The Most Popular Home Designs In Toronto

The most popular architectural styles for homes in Toronto include historical designs from the 19th century.

Some residential properties even share similarities with well-known landmarks such as the Art Gallery of Ontario and the Union Station. In exclusive neighborhoods such as The Bridle Path, the residents are just as famous as the homes’ designs.

Barry Cohen Homes , the leading luxury property broker in Toronto, has decades of experience when it comes to the most popular designs for houses in the city.

The Annex houses, built between 1880 and 1910 are fine examples of Victorian, Queen Anne and Richardsonian Romanesque architectural styles.


Annex-Style Properties

Annex-style homes in Toronto trace their heritage from the mid-19th century. The Bedford-to-Spadina Roads and the Bloor-to-Dupont Streets areas used to be outside Toronto’s jurisdiction until 1887.

If you buy an Annex-style property. you’ll own a house with a design that’s only unique to Toronto. It’s difficult to find a house outside the city that has similar features such as:

  • Brick and sandstone for constructions materials
  • Domes and turrets
  • Other diverse design elements

Apartments, including the Prince Arthur Towers and Vincennes, replaced many of the neighborhood’s original homes between the 1950s and 1960s.

Canadian-Estonian architect Uno Prii’s unique designs for the Prince Arthur Towers and Vincennes remain noticeable even up to now.

Despite being an old neighborhood, The Annex brims with life and vigor. You’ll see a diverse crowd that includes artists, businessmen, and University of Toronto faculty and students.

Steeped gables and exposed brickwork are among bay-and-gable elements found at this custom home in Toronto’s St. Andrews neighborhood. (Barry Cohen Homes)


Bay-And-Gable Architecture

Bay-and-gable homes became popular before the emergence of Annex-style properties. In fact, many homeowners in Toronto chose bay-and-gable architecture during the 1870s.

The popularity of bay-and-gable properties reflected the city’s acceptance of Victorian-style architecture in the late 19th century, according to Barry Cohen. You’ll find more bay-and-gable properties in older neighborhoods:

  • Cabbagetown
  • Parkdale
  • Rosedale
  • The Annex
  • Trinity-Bellwoods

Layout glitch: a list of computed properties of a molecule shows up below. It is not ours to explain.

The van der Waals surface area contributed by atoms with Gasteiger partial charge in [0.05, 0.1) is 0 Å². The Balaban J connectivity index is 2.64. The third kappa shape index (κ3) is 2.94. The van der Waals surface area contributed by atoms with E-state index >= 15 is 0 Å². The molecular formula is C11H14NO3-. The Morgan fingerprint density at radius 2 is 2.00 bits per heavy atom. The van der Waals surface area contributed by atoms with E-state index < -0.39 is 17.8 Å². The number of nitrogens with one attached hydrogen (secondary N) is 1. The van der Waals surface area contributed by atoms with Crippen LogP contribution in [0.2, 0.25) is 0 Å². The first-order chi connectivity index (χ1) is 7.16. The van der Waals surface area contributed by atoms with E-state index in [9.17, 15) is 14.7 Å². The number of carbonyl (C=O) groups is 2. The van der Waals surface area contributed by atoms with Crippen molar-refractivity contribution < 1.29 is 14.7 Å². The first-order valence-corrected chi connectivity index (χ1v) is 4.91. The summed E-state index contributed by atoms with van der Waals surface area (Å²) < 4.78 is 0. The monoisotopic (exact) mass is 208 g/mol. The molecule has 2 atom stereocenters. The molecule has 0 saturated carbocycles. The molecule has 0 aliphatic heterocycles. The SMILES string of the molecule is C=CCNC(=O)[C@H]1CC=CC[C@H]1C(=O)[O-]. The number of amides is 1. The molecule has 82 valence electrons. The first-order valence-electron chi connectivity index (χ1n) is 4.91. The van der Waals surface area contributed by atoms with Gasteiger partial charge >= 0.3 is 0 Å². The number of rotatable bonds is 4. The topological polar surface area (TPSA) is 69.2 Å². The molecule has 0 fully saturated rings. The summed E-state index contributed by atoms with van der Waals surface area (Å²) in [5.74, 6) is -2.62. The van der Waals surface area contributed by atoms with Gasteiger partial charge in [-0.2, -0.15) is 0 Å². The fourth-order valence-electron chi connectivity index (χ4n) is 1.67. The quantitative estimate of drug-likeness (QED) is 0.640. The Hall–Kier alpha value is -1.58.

Bay-and-gable homes became popular because the design adapted to the neighborhoods’ narrow lots. Homeowners back then focused on maximizing cost before thinking about aesthetics.

That’s not to say that bay-and-gable homes lack visual appeal. Many properties are designed to harmonize with the surrounding greenery.

Rustic elements such as a wooden front door and trimmings for window treatments suggest a vacation-like house in the city.

The Georgian architectural style has gained in popularity in Toronto’s exclusive Bridal Path neighborhood. (Barry Cohen Homes)


Georgian Homes

In the past, the design principles of Georgian architecture catered to the tastes of Toronto’s elite. Most Georgian homes featured a rectangular or squarish façade.

The use of bricks led to a distinct symmetrical appearance, which was further highlighted with proportioned columns, shutters and windows.

Georgian architecture may not be as popular as other styles, but it remains a classic choice for home design. You’ll find many of them in Rosedale and The Bridle Path.

Perhaps taking their cue from history, residents of The Bridle Path use Georgian styles for their luxury properties. The area is “the most affluent and prestigious neighborhood in Canada” after all, according to Barry Cohen.

Past and present residents of Bridle Path include likes of Celine Dion, Drake and late pop artist Prince. Luxury properties in the area can cost as much as CAD 45 million (US $35.3 million).

Unconventional architecture has gained in popularity over the last decade, according to Barry Cohen Homes.


Modern Houses

Not everyone has liked neoclassicism, so designers have provided homeowners with non-conformist styles. Unconventional architecture for homes in Toronto became common only in the past few decades, according to Barry Cohen.

Some of the non-traditional home designs drew inspiration from Gehry Partner’s redesign work for the Art Gallery of Ontario.

If you’d rather leave the guessing to an expert, hire a specialist broker that can distinguish among different designs.

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